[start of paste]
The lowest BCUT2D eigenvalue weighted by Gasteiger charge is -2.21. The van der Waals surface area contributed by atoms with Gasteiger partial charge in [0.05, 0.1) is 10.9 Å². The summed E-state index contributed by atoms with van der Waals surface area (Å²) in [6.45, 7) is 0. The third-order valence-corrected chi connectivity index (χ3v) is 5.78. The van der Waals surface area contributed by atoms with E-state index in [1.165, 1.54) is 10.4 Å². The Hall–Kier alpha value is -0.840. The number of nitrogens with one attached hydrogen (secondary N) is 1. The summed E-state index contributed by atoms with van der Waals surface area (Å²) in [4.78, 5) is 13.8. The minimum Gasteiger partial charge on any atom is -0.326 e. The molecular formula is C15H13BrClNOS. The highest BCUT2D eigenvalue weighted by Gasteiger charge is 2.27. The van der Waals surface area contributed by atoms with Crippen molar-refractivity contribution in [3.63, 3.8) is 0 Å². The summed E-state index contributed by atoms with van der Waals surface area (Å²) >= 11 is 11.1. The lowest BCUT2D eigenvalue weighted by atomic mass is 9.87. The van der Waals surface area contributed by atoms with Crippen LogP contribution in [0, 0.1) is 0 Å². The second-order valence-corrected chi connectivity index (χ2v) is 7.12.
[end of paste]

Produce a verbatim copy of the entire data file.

The lowest BCUT2D eigenvalue weighted by Gasteiger charge is -2.21. The van der Waals surface area contributed by atoms with Gasteiger partial charge in [0.05, 0.1) is 10.9 Å². The summed E-state index contributed by atoms with van der Waals surface area (Å²) in [6.45, 7) is 0. The third-order valence-corrected chi connectivity index (χ3v) is 5.78. The van der Waals surface area contributed by atoms with E-state index in [1.165, 1.54) is 10.4 Å². The Hall–Kier alpha value is -0.840. The number of nitrogens with one attached hydrogen (secondary N) is 1. The summed E-state index contributed by atoms with van der Waals surface area (Å²) in [4.78, 5) is 13.8. The minimum Gasteiger partial charge on any atom is -0.326 e. The molecular formula is C15H13BrClNOS. The highest BCUT2D eigenvalue weighted by Gasteiger charge is 2.27. The van der Waals surface area contributed by atoms with Crippen molar-refractivity contribution in [3.63, 3.8) is 0 Å². The summed E-state index contributed by atoms with van der Waals surface area (Å²) >= 11 is 11.1. The lowest BCUT2D eigenvalue weighted by atomic mass is 9.87. The van der Waals surface area contributed by atoms with Crippen LogP contribution in [0, 0.1) is 0 Å². The second-order valence-corrected chi connectivity index (χ2v) is 7.12.